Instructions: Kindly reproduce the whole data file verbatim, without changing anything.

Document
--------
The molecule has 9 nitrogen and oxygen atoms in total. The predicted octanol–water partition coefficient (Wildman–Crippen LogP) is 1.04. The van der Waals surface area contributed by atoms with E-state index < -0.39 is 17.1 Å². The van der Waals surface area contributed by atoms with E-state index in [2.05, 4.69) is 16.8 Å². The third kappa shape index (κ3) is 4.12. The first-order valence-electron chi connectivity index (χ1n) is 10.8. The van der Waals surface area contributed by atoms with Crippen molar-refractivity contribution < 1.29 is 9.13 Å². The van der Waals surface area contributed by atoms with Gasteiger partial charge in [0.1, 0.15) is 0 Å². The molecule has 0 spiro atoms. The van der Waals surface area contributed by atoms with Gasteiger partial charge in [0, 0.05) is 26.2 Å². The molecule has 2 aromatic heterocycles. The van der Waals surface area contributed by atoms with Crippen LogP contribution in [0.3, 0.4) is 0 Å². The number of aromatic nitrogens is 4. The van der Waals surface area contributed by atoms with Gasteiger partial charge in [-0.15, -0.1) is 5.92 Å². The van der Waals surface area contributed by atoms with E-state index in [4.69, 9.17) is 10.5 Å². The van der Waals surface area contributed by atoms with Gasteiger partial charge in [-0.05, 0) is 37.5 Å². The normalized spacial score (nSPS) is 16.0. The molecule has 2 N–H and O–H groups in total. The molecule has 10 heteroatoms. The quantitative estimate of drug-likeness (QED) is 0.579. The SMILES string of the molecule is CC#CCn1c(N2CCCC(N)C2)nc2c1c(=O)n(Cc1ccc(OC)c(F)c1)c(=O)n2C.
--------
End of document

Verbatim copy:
The molecule has 9 nitrogen and oxygen atoms in total. The predicted octanol–water partition coefficient (Wildman–Crippen LogP) is 1.04. The van der Waals surface area contributed by atoms with E-state index < -0.39 is 17.1 Å². The van der Waals surface area contributed by atoms with E-state index in [2.05, 4.69) is 16.8 Å². The third kappa shape index (κ3) is 4.12. The first-order valence-electron chi connectivity index (χ1n) is 10.8. The van der Waals surface area contributed by atoms with Crippen molar-refractivity contribution < 1.29 is 9.13 Å². The van der Waals surface area contributed by atoms with Gasteiger partial charge in [0.1, 0.15) is 0 Å². The molecule has 0 spiro atoms. The van der Waals surface area contributed by atoms with Gasteiger partial charge in [0, 0.05) is 26.2 Å². The molecule has 2 aromatic heterocycles. The van der Waals surface area contributed by atoms with Crippen LogP contribution in [0.3, 0.4) is 0 Å². The number of aromatic nitrogens is 4. The van der Waals surface area contributed by atoms with Gasteiger partial charge in [-0.15, -0.1) is 5.92 Å². The van der Waals surface area contributed by atoms with E-state index in [4.69, 9.17) is 10.5 Å². The van der Waals surface area contributed by atoms with Gasteiger partial charge in [-0.05, 0) is 37.5 Å². The normalized spacial score (nSPS) is 16.0. The molecule has 2 N–H and O–H groups in total. The molecule has 10 heteroatoms. The quantitative estimate of drug-likeness (QED) is 0.579. The SMILES string of the molecule is CC#CCn1c(N2CCCC(N)C2)nc2c1c(=O)n(Cc1ccc(OC)c(F)c1)c(=O)n2C.